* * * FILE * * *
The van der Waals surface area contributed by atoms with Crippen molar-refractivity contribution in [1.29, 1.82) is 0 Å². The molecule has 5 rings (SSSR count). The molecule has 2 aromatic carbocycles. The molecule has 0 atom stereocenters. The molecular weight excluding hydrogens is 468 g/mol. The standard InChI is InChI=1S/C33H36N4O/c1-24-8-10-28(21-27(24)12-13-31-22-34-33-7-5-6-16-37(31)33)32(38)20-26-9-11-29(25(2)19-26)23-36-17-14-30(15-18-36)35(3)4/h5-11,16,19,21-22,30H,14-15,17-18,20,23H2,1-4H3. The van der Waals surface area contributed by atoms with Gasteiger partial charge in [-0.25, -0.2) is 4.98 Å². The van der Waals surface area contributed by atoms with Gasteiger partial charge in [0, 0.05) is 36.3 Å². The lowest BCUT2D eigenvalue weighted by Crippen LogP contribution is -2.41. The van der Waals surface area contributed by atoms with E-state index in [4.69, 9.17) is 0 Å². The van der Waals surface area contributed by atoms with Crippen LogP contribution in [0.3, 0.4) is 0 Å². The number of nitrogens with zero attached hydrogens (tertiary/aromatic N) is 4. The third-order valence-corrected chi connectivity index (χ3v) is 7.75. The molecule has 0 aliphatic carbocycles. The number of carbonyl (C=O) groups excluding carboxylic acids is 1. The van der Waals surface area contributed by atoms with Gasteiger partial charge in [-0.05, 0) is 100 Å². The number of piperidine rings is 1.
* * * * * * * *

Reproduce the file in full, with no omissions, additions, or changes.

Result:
The van der Waals surface area contributed by atoms with Crippen molar-refractivity contribution in [1.29, 1.82) is 0 Å². The molecule has 5 rings (SSSR count). The molecule has 2 aromatic carbocycles. The molecule has 0 atom stereocenters. The molecular weight excluding hydrogens is 468 g/mol. The standard InChI is InChI=1S/C33H36N4O/c1-24-8-10-28(21-27(24)12-13-31-22-34-33-7-5-6-16-37(31)33)32(38)20-26-9-11-29(25(2)19-26)23-36-17-14-30(15-18-36)35(3)4/h5-11,16,19,21-22,30H,14-15,17-18,20,23H2,1-4H3. The van der Waals surface area contributed by atoms with Gasteiger partial charge in [-0.25, -0.2) is 4.98 Å². The van der Waals surface area contributed by atoms with Gasteiger partial charge in [0, 0.05) is 36.3 Å². The lowest BCUT2D eigenvalue weighted by Crippen LogP contribution is -2.41. The van der Waals surface area contributed by atoms with E-state index in [4.69, 9.17) is 0 Å². The van der Waals surface area contributed by atoms with Crippen LogP contribution in [0.3, 0.4) is 0 Å². The number of nitrogens with zero attached hydrogens (tertiary/aromatic N) is 4. The third-order valence-corrected chi connectivity index (χ3v) is 7.75. The molecule has 0 aliphatic carbocycles. The number of carbonyl (C=O) groups excluding carboxylic acids is 1. The van der Waals surface area contributed by atoms with Gasteiger partial charge in [-0.05, 0) is 100 Å². The number of piperidine rings is 1.